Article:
As for the actual practice of Aikido, think about the first act in every class. As soon as we enter the dojo, we bow. When we get on the mats, we bow. When we start class, we bow and when we engage a partner, we bow. Aside from exercising our hip joints, what is the purpose of all this bowing? Generally, we are told the reason is to show respect. If we do not respect a subject, we will not be able to learn it well. This fact is true of every subject, not just Aikido. However, why should we respect the practice of Aikido? In earlier posts, Aikido was established as a means to promote genuine peace and happiness within ourselves, while at the same time learning how to perform a function in the most efficient manner humanly possible. As it turns out, the function is to preserve our life in the face of grave threat. In this sense, Aikido touches upon the two most important facets of human life: the wish to be happy and the wish to live.
So, in essence we look to the practice of Aikido to learn how to become happy and survive in the face of a difficult threat. We look to our lineage of teachers as setting out the path to accomplish this goal. Dojo protocol suggests we respect this path and the lineage of teachers. Well, excuse me for being devil’s advocate, but WHY? Who are these people? What do they know? How do I even know it is possible to accomplish these goals? Yes, in order to be successful, we need to be confident that success is at least possible and that our lineage of instruction can lead to success. Being confident because the person sitting next to me seems to be okay with the idea is not our target level of confidence. We need to do some real inspection.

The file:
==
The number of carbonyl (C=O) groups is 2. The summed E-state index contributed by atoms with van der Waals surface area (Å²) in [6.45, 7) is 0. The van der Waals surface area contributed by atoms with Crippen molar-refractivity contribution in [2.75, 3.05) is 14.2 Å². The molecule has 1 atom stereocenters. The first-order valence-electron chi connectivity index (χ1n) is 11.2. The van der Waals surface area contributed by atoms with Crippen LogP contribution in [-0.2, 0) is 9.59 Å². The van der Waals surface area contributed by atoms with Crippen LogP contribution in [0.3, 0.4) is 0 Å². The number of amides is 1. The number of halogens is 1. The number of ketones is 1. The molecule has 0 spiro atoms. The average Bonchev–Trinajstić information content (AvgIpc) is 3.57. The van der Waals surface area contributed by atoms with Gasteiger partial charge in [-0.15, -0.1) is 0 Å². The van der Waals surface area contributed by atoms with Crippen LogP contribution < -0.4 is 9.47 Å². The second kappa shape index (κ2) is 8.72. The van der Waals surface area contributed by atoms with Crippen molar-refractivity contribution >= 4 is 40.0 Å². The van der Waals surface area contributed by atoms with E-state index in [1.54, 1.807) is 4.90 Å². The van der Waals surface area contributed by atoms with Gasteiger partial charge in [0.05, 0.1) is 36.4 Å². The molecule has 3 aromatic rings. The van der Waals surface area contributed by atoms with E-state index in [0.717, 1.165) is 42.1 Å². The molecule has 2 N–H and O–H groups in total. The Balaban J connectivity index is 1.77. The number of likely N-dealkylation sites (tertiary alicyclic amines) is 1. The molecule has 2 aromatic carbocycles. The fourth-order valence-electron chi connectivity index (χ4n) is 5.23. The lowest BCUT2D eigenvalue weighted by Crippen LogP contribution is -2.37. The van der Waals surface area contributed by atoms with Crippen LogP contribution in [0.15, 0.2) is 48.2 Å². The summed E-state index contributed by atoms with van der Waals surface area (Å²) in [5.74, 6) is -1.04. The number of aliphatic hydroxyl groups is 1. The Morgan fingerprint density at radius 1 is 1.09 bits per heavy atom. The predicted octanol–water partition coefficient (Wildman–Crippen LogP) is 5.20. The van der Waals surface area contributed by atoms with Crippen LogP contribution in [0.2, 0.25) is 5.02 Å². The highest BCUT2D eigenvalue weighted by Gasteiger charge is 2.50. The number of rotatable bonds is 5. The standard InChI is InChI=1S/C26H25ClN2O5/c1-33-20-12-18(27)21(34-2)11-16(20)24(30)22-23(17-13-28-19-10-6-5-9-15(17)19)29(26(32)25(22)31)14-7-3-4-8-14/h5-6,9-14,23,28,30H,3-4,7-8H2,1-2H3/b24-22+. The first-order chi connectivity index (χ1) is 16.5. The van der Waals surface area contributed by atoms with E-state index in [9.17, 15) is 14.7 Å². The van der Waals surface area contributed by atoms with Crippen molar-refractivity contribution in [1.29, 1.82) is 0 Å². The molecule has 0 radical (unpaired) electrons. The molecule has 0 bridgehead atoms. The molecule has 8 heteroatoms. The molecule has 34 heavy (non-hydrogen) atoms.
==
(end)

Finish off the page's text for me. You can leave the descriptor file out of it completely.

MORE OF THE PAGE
The first question we need to address is whether or not success is possible. The previous entry “Back on Track…Targeting the Source of the Problem” explored how we can be confident genuine happiness is possible. We can apply similar reasoning for self defense. Try an experiment: become enraged about something and ask your partner to punch you. Then relax and be peaceful and do the same. Under which circumstance can you perceive the attack earlier. I will let the cat out of the bag here – you should be more perceptive when not angry. So by eliminating anger and other such negative/uncomfortable emotions we can perceive an attacker earlier, and with training can respond reflexively for defense. Taking this process to its natural conclusion, we become invincible as we become aware of the attack before someone immersed in these negative emotions is even aware of their own physical movements. The only possible exception from the stand point of logic is the question of immovable object meets irresistible force. Specifically, if 2 people are 100% successful in finding happiness (and also perfected their perception) and they try to kill each other, who would win? I will let the absurdity of the question provide the answer.